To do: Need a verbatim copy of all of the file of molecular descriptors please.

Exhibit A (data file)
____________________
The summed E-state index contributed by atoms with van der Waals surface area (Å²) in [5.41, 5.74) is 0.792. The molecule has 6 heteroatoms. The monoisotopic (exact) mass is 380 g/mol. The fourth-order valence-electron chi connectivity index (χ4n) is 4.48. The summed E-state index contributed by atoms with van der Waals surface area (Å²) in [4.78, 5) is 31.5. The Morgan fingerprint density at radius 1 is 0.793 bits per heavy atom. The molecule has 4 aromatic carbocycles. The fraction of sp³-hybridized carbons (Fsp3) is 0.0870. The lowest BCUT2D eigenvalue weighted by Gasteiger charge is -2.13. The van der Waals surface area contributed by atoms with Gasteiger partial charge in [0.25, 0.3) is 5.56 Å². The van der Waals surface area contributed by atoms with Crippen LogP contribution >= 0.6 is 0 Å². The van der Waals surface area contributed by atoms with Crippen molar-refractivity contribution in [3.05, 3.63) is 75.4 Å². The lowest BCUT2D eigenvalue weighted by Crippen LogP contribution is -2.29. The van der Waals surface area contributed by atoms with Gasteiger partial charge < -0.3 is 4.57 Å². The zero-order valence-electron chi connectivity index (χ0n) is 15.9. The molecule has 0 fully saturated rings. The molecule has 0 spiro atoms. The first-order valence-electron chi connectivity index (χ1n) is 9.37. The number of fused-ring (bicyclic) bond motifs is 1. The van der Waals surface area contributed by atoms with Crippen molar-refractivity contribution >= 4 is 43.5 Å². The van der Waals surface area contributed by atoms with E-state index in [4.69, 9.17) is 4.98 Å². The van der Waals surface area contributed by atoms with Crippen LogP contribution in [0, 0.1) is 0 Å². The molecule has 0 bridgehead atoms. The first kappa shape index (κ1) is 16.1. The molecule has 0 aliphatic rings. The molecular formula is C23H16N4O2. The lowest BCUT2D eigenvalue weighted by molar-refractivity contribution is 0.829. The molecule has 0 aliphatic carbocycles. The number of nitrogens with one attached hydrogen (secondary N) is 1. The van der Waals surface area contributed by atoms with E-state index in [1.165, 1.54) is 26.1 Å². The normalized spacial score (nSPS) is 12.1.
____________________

The summed E-state index contributed by atoms with van der Waals surface area (Å²) in [5.41, 5.74) is 0.792. The molecule has 6 heteroatoms. The monoisotopic (exact) mass is 380 g/mol. The fourth-order valence-electron chi connectivity index (χ4n) is 4.48. The summed E-state index contributed by atoms with van der Waals surface area (Å²) in [4.78, 5) is 31.5. The Morgan fingerprint density at radius 1 is 0.793 bits per heavy atom. The molecule has 4 aromatic carbocycles. The fraction of sp³-hybridized carbons (Fsp3) is 0.0870. The lowest BCUT2D eigenvalue weighted by Gasteiger charge is -2.13. The van der Waals surface area contributed by atoms with Gasteiger partial charge in [0.25, 0.3) is 5.56 Å². The van der Waals surface area contributed by atoms with Crippen LogP contribution >= 0.6 is 0 Å². The van der Waals surface area contributed by atoms with Crippen molar-refractivity contribution in [3.05, 3.63) is 75.4 Å². The lowest BCUT2D eigenvalue weighted by Crippen LogP contribution is -2.29. The van der Waals surface area contributed by atoms with Gasteiger partial charge < -0.3 is 4.57 Å². The zero-order valence-electron chi connectivity index (χ0n) is 15.9. The molecule has 0 fully saturated rings. The molecule has 0 spiro atoms. The first-order valence-electron chi connectivity index (χ1n) is 9.37. The number of fused-ring (bicyclic) bond motifs is 1. The van der Waals surface area contributed by atoms with Crippen molar-refractivity contribution >= 4 is 43.5 Å². The van der Waals surface area contributed by atoms with E-state index in [4.69, 9.17) is 4.98 Å². The van der Waals surface area contributed by atoms with Crippen LogP contribution in [0, 0.1) is 0 Å². The molecule has 0 bridgehead atoms. The first kappa shape index (κ1) is 16.1. The molecule has 0 aliphatic rings. The molecular formula is C23H16N4O2. The lowest BCUT2D eigenvalue weighted by molar-refractivity contribution is 0.829. The molecule has 0 aliphatic carbocycles. The number of nitrogens with one attached hydrogen (secondary N) is 1. The van der Waals surface area contributed by atoms with E-state index in [1.165, 1.54) is 26.1 Å². The normalized spacial score (nSPS) is 12.1.